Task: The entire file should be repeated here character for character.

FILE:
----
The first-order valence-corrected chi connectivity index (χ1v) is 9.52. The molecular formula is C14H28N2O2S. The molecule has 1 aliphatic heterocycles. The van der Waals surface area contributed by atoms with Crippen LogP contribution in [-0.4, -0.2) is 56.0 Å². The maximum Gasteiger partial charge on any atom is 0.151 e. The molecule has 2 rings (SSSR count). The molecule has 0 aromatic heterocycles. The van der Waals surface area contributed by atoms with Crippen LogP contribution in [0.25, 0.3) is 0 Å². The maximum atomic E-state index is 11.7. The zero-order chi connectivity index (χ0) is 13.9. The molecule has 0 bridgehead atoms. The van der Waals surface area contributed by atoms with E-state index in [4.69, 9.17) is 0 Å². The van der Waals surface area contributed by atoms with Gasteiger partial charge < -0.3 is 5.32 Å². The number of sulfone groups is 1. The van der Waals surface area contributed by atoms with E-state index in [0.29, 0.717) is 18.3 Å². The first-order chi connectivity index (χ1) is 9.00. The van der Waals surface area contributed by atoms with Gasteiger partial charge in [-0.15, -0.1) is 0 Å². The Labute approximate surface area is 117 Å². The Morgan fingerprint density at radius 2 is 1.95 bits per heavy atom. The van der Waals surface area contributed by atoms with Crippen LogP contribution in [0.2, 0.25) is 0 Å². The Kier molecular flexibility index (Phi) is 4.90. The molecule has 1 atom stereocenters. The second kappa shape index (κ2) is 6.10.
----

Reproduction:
The first-order valence-corrected chi connectivity index (χ1v) is 9.52. The molecular formula is C14H28N2O2S. The molecule has 1 aliphatic heterocycles. The van der Waals surface area contributed by atoms with Crippen LogP contribution in [-0.4, -0.2) is 56.0 Å². The maximum Gasteiger partial charge on any atom is 0.151 e. The molecule has 2 rings (SSSR count). The molecule has 0 aromatic heterocycles. The van der Waals surface area contributed by atoms with Crippen LogP contribution in [0.25, 0.3) is 0 Å². The maximum atomic E-state index is 11.7. The zero-order chi connectivity index (χ0) is 13.9. The molecule has 0 bridgehead atoms. The van der Waals surface area contributed by atoms with E-state index in [4.69, 9.17) is 0 Å². The van der Waals surface area contributed by atoms with Gasteiger partial charge < -0.3 is 5.32 Å². The number of sulfone groups is 1. The van der Waals surface area contributed by atoms with E-state index in [0.29, 0.717) is 18.3 Å². The first-order chi connectivity index (χ1) is 9.00. The van der Waals surface area contributed by atoms with Gasteiger partial charge in [-0.15, -0.1) is 0 Å². The Labute approximate surface area is 117 Å². The Morgan fingerprint density at radius 2 is 1.95 bits per heavy atom. The van der Waals surface area contributed by atoms with Crippen LogP contribution in [0.2, 0.25) is 0 Å². The Kier molecular flexibility index (Phi) is 4.90. The molecule has 1 atom stereocenters. The second kappa shape index (κ2) is 6.10.